It’s that time of year again. The time we look back on the last 12 months, and try to gain some wisdom from lessons learned while at the same time looking forward to the next year with resolution.

I have a list of things I’ve learned, or at least things that I’ve become more aware of about myself that I would like to change. The others may not get their own post, but I would like to touch on the topic of feedback as it occurs in social media. And since positive feedback is always welcome, let’s just consider negative feedback, otherwise known as criticism.

Our in-person conversations with friends and colleagues in the pub have obvious advantages that are absent in online conversations. In person, our facial expressions and body language say more than what we can express with our words. There are plenty of ways to be misunderstood with these, but when you take them away, as in writing, it is even more difficult to keep the peace. And many times the miscommunication comes not in what we have said, but what someone perceived that we said.

I feel, writing this, that it’s just too obvious. Then why is it that I always need to be reminded that what I am writing may have negative repercussions or worse, that I have no place giving criticism in the first place? Moreover, that a sarcastic remark in the comments of a blog post does not count as criticism.

For example, earlier this year I posted a comment on a popular design blog with a very cynical attitude. If I had been on the receiving end of the comment I would have been quite hurt, but at the time, I felt empowered enough to post it. But what happens when we mean for the best and it all backfires? What do we do then?


Well, I came across an article months ago that a friend had written on a topic I find interesting. Looking back on it, it’s hard to say why I felt the need to add my thoughts in the comments. In a weird way, commenting on the post seemed almost like a favor. After all, isn’t it rewarding to have a thoughtful conversation happen on an article you’ve written? So I guess I felt that adding my thoughts and filling in some blanks would be welcome, even if it were criticism. I wrote a thoughtful comment expressing how I didn’t think the subject had been presented quite like they intended it, and that I know that they know the subject quite well, and have even written other articles similar to it that were quite successful and on point. But in the end, the author (my friend) perceived my comment as, ‘you think you are saying one thing, but you are saying another, and your article is wrong.’ Ouch. To make things worse, he was traveling that day, and received my comment on his mobile phone, and he couldn’t respond to my comment until much later.

Here’s where I bring up another advantage to in-person conversation: the time to react, reply, and clarify is almost instant. We can apologize immediately if it is apparent that what we said came across in a way we didn’t intend, and then add clarification. When we comment on blogs or say something brash on Twitter, the ‘conversation’ may never get resolved, because it’s difficult to come to any agreement after going back-and-forth in the comments on a blog post or on Twitter. This process can sometimes go on for days. The irony is that arguments are quickly exhausted, because they take so long to happen.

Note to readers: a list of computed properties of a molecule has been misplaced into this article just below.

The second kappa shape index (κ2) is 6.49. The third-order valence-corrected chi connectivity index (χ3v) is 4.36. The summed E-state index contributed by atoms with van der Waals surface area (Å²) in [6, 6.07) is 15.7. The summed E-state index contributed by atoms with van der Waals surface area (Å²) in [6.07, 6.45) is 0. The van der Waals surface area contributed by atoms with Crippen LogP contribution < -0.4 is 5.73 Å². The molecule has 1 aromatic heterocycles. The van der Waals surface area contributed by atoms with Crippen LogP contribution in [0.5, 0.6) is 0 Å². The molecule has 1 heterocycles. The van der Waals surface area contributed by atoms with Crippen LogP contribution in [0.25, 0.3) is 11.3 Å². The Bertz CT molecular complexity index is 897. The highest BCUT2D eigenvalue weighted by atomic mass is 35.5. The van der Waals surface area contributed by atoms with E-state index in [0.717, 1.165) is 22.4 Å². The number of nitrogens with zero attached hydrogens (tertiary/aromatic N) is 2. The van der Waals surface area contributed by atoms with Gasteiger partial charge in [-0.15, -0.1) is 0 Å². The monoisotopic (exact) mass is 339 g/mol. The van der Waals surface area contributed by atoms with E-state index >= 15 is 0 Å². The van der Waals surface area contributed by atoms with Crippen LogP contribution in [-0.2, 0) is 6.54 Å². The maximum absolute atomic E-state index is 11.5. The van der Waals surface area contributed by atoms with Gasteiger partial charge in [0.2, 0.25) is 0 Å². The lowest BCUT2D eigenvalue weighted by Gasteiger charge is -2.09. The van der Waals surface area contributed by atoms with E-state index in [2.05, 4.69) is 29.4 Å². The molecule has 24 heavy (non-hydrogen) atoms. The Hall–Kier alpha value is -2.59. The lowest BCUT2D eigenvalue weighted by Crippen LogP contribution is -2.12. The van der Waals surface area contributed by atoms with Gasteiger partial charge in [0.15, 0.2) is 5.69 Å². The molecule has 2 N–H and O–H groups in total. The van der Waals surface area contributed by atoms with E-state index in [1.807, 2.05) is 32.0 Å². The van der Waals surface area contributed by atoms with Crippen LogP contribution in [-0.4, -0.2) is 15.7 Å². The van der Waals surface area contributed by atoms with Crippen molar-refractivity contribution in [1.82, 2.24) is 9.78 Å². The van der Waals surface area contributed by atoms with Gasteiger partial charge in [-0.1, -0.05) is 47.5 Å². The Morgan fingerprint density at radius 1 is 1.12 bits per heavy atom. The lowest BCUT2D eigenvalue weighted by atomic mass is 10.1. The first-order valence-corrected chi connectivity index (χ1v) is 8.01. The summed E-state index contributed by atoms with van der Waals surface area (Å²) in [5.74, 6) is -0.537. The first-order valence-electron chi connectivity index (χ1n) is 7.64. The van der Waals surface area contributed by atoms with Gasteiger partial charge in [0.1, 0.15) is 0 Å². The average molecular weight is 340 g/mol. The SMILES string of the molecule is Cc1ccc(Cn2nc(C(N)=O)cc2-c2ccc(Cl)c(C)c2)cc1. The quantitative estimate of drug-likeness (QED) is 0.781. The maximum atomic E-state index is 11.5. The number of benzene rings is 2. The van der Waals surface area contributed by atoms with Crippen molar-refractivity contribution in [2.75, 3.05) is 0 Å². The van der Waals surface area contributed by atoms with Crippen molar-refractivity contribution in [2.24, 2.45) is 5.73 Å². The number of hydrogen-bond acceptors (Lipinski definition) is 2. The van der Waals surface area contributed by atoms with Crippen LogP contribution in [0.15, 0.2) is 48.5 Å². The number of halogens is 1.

By the time my friend had replied to my comment, he was convinced that I was purposefully calling him out on publicly on his site to make myself look like an expert. It’s hard to say what he thought exactly as I am not him. All I know is that I could tell he was upset in his reply, and I was immediately confused and concerned. I reread what I had written, then I reread the article, then I again reread what I had written. Still, I felt I had said everything politely and that I had a good point, and I was trying to figure out what it was I said that might have come across so negatively. Then I received a personal email from him.

He explained that he had responded to my comment, and asked why I was picking a fight on his article, as this is what he had perceived I was doing. This was not the response I was expecting. I had assumed that it would come across friendly since we have always been able to disagree in person, and have enlightening conversation over opposite opinions. I replied to his email, and I soon posted a kind reply on the article, and we worked it all out, but it took me a while to figure out where it all went wrong. It’s something that I am still learning to practice. Just today I put my foot in my mouth for a similar incident, which is why I felt compelled to write such a lengthy post on the topic. Do you want to know what it is? The lesson in one simple sentence?

Don’t offer criticism unless it has been requested.

Sure, there will be times where unrequested criticism is warranted, but when the time comes, ask yourself this: Am I the one to offer this criticism, and is this the right venue for it? More often than not, each answer will be no.

If you do feel compelled to add your thoughts on the subject, be as careful as possible. Make sure you do not make assumptions in your reply. Chances are you are commenting because you feel assumptions were made in the first place! (With the 140 character limit of Twitter, it is even more difficult to have a decent, friendly argument.) Perhaps write your own blog post covering the topic as you think it should be written. If you can’t successfully do that or don’t feel it’s worth the effort, then you shouldn’t be giving criticism.


Apparently I like to write about this stuff. I recently published a similar article called, To End All Rage Tweets.